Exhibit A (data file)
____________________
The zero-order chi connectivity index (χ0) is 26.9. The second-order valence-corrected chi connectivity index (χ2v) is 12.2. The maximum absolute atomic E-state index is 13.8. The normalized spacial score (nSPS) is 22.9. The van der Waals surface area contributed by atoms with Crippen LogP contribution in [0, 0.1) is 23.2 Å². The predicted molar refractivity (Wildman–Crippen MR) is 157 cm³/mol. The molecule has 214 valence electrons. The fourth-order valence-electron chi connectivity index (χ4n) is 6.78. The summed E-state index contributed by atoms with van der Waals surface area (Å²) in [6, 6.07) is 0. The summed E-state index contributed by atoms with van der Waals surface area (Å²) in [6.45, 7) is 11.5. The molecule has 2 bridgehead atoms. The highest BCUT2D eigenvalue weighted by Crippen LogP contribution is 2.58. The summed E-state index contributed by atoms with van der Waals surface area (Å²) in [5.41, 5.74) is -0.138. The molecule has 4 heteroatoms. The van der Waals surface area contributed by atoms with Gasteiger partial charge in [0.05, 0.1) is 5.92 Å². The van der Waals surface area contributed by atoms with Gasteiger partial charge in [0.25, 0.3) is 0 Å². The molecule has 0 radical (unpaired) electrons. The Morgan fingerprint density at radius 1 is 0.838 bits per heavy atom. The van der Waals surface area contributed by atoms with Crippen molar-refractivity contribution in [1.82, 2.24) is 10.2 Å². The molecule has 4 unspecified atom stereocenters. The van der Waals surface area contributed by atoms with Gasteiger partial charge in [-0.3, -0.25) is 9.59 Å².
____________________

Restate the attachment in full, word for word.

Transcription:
The zero-order chi connectivity index (χ0) is 26.9. The second-order valence-corrected chi connectivity index (χ2v) is 12.2. The maximum absolute atomic E-state index is 13.8. The normalized spacial score (nSPS) is 22.9. The van der Waals surface area contributed by atoms with Crippen LogP contribution in [0, 0.1) is 23.2 Å². The predicted molar refractivity (Wildman–Crippen MR) is 157 cm³/mol. The molecule has 214 valence electrons. The fourth-order valence-electron chi connectivity index (χ4n) is 6.78. The summed E-state index contributed by atoms with van der Waals surface area (Å²) in [6, 6.07) is 0. The summed E-state index contributed by atoms with van der Waals surface area (Å²) in [6.45, 7) is 11.5. The molecule has 2 bridgehead atoms. The highest BCUT2D eigenvalue weighted by Crippen LogP contribution is 2.58. The summed E-state index contributed by atoms with van der Waals surface area (Å²) in [5.41, 5.74) is -0.138. The molecule has 4 heteroatoms. The van der Waals surface area contributed by atoms with Gasteiger partial charge in [0.05, 0.1) is 5.92 Å². The van der Waals surface area contributed by atoms with Gasteiger partial charge in [0.25, 0.3) is 0 Å². The molecule has 0 radical (unpaired) electrons. The Morgan fingerprint density at radius 1 is 0.838 bits per heavy atom. The van der Waals surface area contributed by atoms with Crippen molar-refractivity contribution in [1.82, 2.24) is 10.2 Å². The molecule has 4 unspecified atom stereocenters. The van der Waals surface area contributed by atoms with Gasteiger partial charge in [-0.3, -0.25) is 9.59 Å².